I am all for debunking stories that are not based on facts. However, it has to be done fairly and accurately. When a Wikipedia article on Knights Templar legends dismissed the Templar-related legend about the execution of Louis XVI I was a bit surprised:
A frequent recurring legend relates how when Louis XVI was guillotined, an anonymous French Freemason rushed from the crowd, dipped his hand in the king’s blood (or grabbed the head and held it) and yelled, “Jacques de Molay, thou art avenged!” This story first appeared in The Illuminatus! Trilogy, a work of science fiction, in 1975.
The reference points to the 1975 book in question.
Really? That recently? Then it took no time at all for this legend to become commonplace! Is it because it was mentioned by Umberto Eco? Perhaps. However, it did not take long for me to find a book published in 1957 that recounted the episode with the same exact phrase being spoken. It’s a book entitled “Cathedral and Crusade: Studies of the Medieval Church, 1050-1350” by Henri Daniel-Rops. Publisher Information: London; New York E. P. Dutton & Co. 1957. More interestingly, the author does not present the story as something new: “Tradition still maintains that the Temple was in fact a secret society; and it is related that, as Louis XVI’s head was severed by guillotine, an unknown voice was heard to cry: ‘Jacques de Molay, you are avenged.'” pp 577-78.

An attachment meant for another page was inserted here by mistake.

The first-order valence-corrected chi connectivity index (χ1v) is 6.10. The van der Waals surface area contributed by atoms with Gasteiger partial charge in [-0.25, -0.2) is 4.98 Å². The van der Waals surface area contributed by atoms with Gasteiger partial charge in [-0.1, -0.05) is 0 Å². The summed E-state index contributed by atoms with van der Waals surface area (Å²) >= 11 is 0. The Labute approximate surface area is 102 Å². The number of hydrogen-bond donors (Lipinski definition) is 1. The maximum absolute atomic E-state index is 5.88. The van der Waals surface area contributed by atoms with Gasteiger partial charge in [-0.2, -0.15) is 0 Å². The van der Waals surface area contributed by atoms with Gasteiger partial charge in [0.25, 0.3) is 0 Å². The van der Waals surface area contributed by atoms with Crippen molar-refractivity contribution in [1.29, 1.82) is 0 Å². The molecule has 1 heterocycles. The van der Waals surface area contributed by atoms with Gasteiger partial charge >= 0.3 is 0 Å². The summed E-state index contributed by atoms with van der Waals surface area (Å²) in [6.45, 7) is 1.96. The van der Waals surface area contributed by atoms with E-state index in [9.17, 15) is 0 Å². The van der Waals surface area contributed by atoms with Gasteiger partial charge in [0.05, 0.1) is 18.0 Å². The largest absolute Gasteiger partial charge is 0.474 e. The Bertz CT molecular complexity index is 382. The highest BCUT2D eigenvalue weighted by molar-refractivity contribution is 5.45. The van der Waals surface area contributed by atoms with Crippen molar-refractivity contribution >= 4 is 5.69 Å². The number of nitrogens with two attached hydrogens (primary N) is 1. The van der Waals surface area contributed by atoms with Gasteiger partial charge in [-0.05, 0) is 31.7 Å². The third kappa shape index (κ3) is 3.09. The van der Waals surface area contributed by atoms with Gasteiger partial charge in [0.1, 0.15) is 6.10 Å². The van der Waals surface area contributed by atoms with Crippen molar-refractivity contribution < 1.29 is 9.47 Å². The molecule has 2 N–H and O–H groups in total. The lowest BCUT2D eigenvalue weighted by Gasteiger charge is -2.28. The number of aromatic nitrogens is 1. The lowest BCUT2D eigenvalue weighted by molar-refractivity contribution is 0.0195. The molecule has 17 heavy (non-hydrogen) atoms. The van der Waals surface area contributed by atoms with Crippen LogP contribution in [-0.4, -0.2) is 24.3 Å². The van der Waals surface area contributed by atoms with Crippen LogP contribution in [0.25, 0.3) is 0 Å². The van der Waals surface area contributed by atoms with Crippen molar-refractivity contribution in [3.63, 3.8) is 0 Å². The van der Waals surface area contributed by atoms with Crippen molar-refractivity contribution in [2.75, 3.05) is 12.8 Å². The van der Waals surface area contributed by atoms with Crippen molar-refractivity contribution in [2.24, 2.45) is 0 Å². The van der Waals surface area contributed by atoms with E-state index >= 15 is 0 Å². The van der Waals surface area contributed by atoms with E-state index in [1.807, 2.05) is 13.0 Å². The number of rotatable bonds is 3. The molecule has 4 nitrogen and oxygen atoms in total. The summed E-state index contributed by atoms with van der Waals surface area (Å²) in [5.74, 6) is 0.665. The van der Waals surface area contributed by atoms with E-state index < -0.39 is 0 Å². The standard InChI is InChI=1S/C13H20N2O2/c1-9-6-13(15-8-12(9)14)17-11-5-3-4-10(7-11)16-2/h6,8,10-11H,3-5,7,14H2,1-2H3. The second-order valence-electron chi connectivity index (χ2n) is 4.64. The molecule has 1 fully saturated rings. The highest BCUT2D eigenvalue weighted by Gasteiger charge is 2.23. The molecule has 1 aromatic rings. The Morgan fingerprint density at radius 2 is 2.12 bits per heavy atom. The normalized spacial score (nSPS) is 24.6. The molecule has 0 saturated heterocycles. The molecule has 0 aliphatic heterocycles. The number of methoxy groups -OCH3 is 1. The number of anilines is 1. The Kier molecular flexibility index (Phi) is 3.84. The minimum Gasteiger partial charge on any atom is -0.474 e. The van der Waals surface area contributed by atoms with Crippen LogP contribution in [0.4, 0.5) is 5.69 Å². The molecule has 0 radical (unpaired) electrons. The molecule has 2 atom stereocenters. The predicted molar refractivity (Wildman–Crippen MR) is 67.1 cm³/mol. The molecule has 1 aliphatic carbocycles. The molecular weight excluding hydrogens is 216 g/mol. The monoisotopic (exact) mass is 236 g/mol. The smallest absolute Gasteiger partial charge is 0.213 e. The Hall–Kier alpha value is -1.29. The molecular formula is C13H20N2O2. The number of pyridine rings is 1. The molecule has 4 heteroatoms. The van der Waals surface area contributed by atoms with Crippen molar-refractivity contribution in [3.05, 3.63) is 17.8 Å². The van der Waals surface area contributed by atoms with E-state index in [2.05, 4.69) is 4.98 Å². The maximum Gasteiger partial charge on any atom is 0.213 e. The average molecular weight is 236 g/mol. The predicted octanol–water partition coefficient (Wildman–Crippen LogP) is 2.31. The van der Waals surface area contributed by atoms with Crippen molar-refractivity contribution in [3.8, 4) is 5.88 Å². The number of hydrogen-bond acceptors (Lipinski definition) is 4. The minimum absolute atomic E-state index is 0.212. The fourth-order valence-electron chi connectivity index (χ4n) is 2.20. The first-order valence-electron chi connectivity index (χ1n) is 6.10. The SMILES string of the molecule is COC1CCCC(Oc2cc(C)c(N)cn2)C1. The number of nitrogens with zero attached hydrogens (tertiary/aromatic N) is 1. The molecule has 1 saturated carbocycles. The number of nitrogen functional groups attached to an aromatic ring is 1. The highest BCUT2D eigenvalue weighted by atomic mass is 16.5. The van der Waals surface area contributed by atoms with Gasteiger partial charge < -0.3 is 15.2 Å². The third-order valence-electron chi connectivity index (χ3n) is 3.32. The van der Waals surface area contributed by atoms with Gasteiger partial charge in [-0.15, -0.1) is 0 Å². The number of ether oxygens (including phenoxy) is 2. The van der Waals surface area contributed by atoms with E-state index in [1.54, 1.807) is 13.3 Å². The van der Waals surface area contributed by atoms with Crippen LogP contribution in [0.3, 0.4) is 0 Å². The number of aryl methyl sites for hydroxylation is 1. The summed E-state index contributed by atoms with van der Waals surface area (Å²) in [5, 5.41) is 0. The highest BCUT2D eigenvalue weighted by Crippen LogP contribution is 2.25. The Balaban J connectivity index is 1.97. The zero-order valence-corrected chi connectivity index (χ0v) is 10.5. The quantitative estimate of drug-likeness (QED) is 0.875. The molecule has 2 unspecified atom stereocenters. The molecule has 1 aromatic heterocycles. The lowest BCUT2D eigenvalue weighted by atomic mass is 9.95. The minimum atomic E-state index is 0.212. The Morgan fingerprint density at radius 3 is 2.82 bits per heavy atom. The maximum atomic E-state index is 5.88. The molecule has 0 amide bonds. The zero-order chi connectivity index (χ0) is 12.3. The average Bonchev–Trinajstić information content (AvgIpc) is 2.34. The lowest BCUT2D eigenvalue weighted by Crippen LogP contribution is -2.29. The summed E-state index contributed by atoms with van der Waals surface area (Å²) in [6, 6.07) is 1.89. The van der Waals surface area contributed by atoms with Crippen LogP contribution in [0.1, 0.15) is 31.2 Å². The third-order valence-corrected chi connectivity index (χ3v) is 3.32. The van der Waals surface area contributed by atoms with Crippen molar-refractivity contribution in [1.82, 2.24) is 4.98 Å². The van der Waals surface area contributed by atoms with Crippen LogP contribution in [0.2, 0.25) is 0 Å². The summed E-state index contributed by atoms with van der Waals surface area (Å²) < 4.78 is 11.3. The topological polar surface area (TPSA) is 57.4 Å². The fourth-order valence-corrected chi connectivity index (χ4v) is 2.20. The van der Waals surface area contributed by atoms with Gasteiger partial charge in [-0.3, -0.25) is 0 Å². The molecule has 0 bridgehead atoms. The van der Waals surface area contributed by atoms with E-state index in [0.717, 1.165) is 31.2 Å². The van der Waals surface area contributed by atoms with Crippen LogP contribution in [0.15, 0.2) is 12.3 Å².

Michael Haag in his book “The Templars: The History and the myth” insists that it was Charles de Gassicourt who first related this episode in his “Le tombeau de Jacques Molai.” Most likely, Haag followed Malcolm Barber who speaks about de Gassicourt seeing Templar vengeance being finally served to the French kings, but there is no mention of the actual phrase. By the way, Barber points to pp. 10-11 in the 1796 edition of “Le tombeau” as containing an interesting episode about the Templars, disguised as masons, collecting the ashes of Jacques de Molay. The story actually seems to appear on page 27 of that edition.
I have poured over “Le Tombeau” for quite some time and was unable to find the desired reference, although the spirit of vengeance towards the crown and the popes is indeed very strong. It is very likely that de Gassicourt’s work acted as the catalyst for the legend. Sadly, I do not know where the actual source for this interesting story is. But for sure, it did not surface for the first time in 1975.
See also: Legends of the Knights Templar